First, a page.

Rivers and Tides (Thomas Riedelsheimer, 2001) shows Andy Goldsworthy both at home and away, creating artworks both grand and small. Some pieces are no more than a slim string of leaves, needled together with tiny sticks, floating in a stream. Some, like San Francisco’s Spire, constructed of dozens of redwood trunks, grow into their landscape. Goldsworthy builds tall eggs out of wood and stone, sticks or ice; cows rub their horns against them, trees grow up around them until the sculptures disappear. When built at ocean’s edge, they slowly disintegrate in the tide; his ice sculptures sag and melt. He arranges red, orange and yellow leaves in a circle at the base of a tree, or lays a thin line of sheep’s wool across a stone wall. Often the only witness to these ephemeral sculptures is the artist himself.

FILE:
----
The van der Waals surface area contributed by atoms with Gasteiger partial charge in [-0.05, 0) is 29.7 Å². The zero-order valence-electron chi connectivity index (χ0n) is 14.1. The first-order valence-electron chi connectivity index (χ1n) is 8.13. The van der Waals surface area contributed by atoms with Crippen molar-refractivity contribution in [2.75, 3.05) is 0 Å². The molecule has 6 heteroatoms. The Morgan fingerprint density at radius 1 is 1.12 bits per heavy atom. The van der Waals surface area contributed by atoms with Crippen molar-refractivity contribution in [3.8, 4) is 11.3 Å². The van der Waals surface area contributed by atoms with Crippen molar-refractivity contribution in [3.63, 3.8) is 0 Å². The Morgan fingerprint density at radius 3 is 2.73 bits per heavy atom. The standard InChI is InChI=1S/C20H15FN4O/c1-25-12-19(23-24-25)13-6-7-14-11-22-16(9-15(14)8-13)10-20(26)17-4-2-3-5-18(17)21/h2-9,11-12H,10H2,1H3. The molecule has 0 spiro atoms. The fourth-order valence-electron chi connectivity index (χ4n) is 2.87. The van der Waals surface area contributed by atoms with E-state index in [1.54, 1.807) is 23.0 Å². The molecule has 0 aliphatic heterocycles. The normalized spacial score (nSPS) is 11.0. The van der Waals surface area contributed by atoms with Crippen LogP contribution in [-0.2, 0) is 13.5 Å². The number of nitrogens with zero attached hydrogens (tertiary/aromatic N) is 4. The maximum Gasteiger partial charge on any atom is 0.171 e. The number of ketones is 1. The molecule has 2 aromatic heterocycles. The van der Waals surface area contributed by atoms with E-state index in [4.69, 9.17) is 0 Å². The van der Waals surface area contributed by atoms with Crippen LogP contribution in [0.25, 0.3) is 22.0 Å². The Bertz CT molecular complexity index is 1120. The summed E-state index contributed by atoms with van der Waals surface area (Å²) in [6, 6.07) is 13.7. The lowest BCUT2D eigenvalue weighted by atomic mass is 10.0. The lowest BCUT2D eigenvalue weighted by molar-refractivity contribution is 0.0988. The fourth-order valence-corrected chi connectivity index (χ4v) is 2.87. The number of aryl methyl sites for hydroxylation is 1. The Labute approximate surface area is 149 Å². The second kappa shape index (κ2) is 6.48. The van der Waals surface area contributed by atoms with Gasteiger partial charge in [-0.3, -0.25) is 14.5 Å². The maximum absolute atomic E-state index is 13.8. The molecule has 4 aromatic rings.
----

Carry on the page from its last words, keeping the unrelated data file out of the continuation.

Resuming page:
My sons Ben and Eli watched, entranced, as Goldsworthy appeared to pierce a stone with a delicate serpentine of icicles. His only tools his kneepads and his fingerless gloves, the artist shapes shards of ice with his teeth, then glues them onto the rock using nothing but the cold air to freeze them into place. He stands back to look, satisfied and also surprised at how the rising sun shines fully through one of the loops of ice, their shape echoing the swirls of the tidal inlet.